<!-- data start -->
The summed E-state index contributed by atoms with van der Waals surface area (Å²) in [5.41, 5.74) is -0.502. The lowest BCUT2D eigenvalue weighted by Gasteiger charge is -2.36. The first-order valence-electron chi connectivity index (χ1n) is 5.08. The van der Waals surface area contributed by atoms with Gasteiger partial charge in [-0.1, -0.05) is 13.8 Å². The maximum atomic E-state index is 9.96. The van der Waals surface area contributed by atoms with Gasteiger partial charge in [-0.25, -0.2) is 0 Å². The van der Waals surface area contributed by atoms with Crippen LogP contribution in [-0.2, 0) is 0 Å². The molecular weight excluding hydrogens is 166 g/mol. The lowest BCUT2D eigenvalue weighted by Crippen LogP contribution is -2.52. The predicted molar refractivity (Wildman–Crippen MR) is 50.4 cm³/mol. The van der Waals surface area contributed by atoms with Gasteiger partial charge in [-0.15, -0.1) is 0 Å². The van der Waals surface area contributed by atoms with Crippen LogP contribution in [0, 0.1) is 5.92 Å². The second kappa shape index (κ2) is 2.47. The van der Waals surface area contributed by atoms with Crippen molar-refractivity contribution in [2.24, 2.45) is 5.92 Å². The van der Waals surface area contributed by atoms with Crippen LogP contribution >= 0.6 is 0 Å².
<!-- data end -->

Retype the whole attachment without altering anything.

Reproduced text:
The summed E-state index contributed by atoms with van der Waals surface area (Å²) in [5.41, 5.74) is -0.502. The lowest BCUT2D eigenvalue weighted by Gasteiger charge is -2.36. The first-order valence-electron chi connectivity index (χ1n) is 5.08. The van der Waals surface area contributed by atoms with Gasteiger partial charge in [-0.1, -0.05) is 13.8 Å². The maximum atomic E-state index is 9.96. The van der Waals surface area contributed by atoms with Gasteiger partial charge in [-0.25, -0.2) is 0 Å². The van der Waals surface area contributed by atoms with Crippen LogP contribution in [-0.2, 0) is 0 Å². The molecular weight excluding hydrogens is 166 g/mol. The lowest BCUT2D eigenvalue weighted by Crippen LogP contribution is -2.52. The predicted molar refractivity (Wildman–Crippen MR) is 50.4 cm³/mol. The van der Waals surface area contributed by atoms with Gasteiger partial charge in [-0.15, -0.1) is 0 Å². The van der Waals surface area contributed by atoms with Crippen LogP contribution in [0, 0.1) is 5.92 Å². The second kappa shape index (κ2) is 2.47. The van der Waals surface area contributed by atoms with Crippen molar-refractivity contribution in [2.24, 2.45) is 5.92 Å². The van der Waals surface area contributed by atoms with Crippen LogP contribution >= 0.6 is 0 Å².